4. Krista says:

    Love the new look, can’t stand the trolls, but I guess that’s the price of popularity. Thought you handled them very well.

  5. Di, i just wanted to go back to the Teachers post to read the comments, so i clicked on the link which is its title and ended up on “My Laminated List, Part II”. something wrong there, i guess – just a head’s up for one more thing to fix. but ah doo like the new look – go Ben!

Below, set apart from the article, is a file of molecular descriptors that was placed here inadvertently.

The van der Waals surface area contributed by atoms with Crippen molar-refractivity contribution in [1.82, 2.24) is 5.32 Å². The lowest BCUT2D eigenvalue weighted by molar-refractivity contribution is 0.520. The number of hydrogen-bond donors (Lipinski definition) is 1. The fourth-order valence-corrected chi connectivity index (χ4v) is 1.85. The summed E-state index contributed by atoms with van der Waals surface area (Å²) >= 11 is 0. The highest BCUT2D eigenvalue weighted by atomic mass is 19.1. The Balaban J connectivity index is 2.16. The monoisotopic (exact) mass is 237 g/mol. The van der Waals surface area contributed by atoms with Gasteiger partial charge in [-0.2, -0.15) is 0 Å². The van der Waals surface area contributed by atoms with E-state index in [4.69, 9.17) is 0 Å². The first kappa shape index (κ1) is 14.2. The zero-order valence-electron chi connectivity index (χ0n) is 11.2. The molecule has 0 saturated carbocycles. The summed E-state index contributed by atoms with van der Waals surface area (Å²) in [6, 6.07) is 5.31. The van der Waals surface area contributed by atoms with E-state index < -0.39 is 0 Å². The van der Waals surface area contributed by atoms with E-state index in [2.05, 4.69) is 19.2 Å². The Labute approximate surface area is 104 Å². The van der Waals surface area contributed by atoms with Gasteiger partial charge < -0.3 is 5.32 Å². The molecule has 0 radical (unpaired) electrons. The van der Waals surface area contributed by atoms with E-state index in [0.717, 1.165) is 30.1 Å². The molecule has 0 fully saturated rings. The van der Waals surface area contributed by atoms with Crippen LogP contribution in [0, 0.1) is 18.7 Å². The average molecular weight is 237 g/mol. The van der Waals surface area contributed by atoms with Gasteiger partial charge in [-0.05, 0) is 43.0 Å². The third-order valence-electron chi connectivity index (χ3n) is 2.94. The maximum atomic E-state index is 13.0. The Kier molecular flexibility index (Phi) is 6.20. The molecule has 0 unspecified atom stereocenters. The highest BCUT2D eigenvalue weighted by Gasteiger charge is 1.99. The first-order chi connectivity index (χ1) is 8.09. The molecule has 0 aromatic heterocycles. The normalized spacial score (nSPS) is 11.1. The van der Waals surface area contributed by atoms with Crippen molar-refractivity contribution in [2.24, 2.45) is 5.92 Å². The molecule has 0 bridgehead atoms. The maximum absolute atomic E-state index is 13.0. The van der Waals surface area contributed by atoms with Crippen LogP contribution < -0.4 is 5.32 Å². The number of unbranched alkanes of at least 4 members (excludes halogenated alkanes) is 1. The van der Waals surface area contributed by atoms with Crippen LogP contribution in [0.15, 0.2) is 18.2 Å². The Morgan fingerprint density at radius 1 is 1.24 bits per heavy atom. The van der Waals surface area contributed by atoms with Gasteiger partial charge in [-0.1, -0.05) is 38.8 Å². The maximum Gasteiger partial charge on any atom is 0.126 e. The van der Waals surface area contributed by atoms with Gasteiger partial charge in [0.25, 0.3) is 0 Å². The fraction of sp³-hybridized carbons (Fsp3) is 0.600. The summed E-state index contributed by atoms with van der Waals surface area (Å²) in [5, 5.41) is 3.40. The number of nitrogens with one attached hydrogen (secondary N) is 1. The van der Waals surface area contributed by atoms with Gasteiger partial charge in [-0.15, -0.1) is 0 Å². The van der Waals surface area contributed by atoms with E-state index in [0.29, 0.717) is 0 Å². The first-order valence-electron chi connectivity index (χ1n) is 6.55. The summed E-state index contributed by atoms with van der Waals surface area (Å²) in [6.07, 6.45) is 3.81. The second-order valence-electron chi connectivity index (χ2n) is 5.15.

6. Mark says:

    You’ve won me over as a subscriber, Di… although I subscribed using a different email address than I am currently signed in here with…hope that’s OK.

    Congrats on your recent “popularity”. It is certainly well earned, as you spoke (wrote) eloquently on a topic that was both controversial and timely, as well as representing the thoughts that are close to the hearts of all educators with class, style and respect.

    Well done!

    • diblog says:

      Hi, Mark,

      I’ve realized there was a problem with my subscription system since I switched blog themes, but it has now been corrected. Unfortunately your subscription didn’t come through – would you be willing to re-subscribe?